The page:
Preeclampsia can catch even the fastest runners. Allyson Felix shares her story and demands that we do more to protect mothers during pregnancy.
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Saving Lives: Prenatal Aspirin Intervention to Reduce Negative Maternal and Fetal Outcomes
June 2019 eNewsletter
In This Issue:
Preeclampsia Can Catch Even the Fastest Runners: Allyson Felix Shares Her Story
AMA Statement on Maternal Morbidity: Ways & Means
2019 March of Dimes: Walking to Save our Babies
Remembering our Foremothers in Gynecology
Preeclampsia Foundation Releases NEW PNA Video
Preeclampsia Can Catch Even the Fastest Runners: Allyson Felix's Story
Allyson Felix, the only woman to win six Olympic track and field gold medals, spoke before the House Ways and Means Committee at a hearing focused on racial disparities in maternal mortality. She suffered from a case of severe preeclampsia and had an emergency Caesarean section 32 weeks into her pregnancy last November. The 33-year-old sprinter was among six witnesses the committee heard from Thursday morning, joining doctors, academics and medical experts in outlining the risks and dangers faced disproportionately by African American women in pregnancy and childbirth. Allyson told Dr. Abbott, who attended the hearing, that she was never advised on prenatal aspirin and was never informed of how to reduce her risk for hypertension in pregnancy.
“I was not aware that I was more at risk,” Felix told the committee. “I think that says a lot. It’s not really talked about … but it is a real issue. I think had I been more aware, maybe I would’ve had better questions to ask. Maybe when I first saw my swollen feet, I would’ve rushed in.”
Overcoming Racial Disparities and Social Determinants in the Maternal Mortality Crisis Presented by the AMA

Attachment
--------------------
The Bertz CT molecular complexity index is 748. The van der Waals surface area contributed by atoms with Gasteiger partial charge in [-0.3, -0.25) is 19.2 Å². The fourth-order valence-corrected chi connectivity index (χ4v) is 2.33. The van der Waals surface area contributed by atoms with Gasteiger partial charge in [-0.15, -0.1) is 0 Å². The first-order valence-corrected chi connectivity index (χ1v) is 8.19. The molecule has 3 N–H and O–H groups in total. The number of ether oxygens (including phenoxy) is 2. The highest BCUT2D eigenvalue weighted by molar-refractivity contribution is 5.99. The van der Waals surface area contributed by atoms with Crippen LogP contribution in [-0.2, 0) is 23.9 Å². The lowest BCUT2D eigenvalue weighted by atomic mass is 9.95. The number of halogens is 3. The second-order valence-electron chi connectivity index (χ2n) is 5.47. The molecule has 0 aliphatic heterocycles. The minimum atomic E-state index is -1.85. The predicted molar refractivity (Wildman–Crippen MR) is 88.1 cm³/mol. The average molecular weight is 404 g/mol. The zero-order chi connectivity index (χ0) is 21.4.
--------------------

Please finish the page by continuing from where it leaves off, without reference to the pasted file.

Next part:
On May 16, 2019 the American Medical Association provided testimony to the US House of Representatives Committee on Ways & Means as part of the hearing entitled, “Overcoming Racial Disparities and Social Determinants in the Maternal Mortality Crisis.” The AMA stated that they're committed to working with other stakeholders to support efforts to reduce and prevent rising rates of maternal mortality and serious or near-fatal maternal morbidity, and specifically to address health inequities by race and social determinants of health. Click on the link above to read the testimony!
March of Dimes Walk for Babies 2019
The Prenatal Aspirin Project was proud to support the BMC OB/GYN NICU Team at this year's March of Dimes Walk for Babies!
Together we raised $4,484!
A special thanks to Thera Wilson and Glen Markenson for being our fearless team leaders!
Resilient Sisterhood Project: A Celebration to Remember Our Foremothers in Gynecology
On Saturday May 11, we joined the Resilient Sisterhood Project to honor the contributions of the enslaved women who were experimented on without their informed consent.
During the 1840s in Montgomery, Alabama, Dr. James Marion Sims, long lauded as “the Father of Modern Gynecology” by the medical establishment, exercised inhumane and unethical conduct through his experiments on nearly a dozen black women, three of whom he bought – known to us only as Anarcha, Betsey, and Lucy. This celebratory event recognized these women as our “Foremothers in Gynecology.” We witnessed the unveiling of three pieces of artwork done by a well-known African American artist, Jules Arthur.
The Preeclampsia Foundation Releases Educational Video on Prenatal Aspirin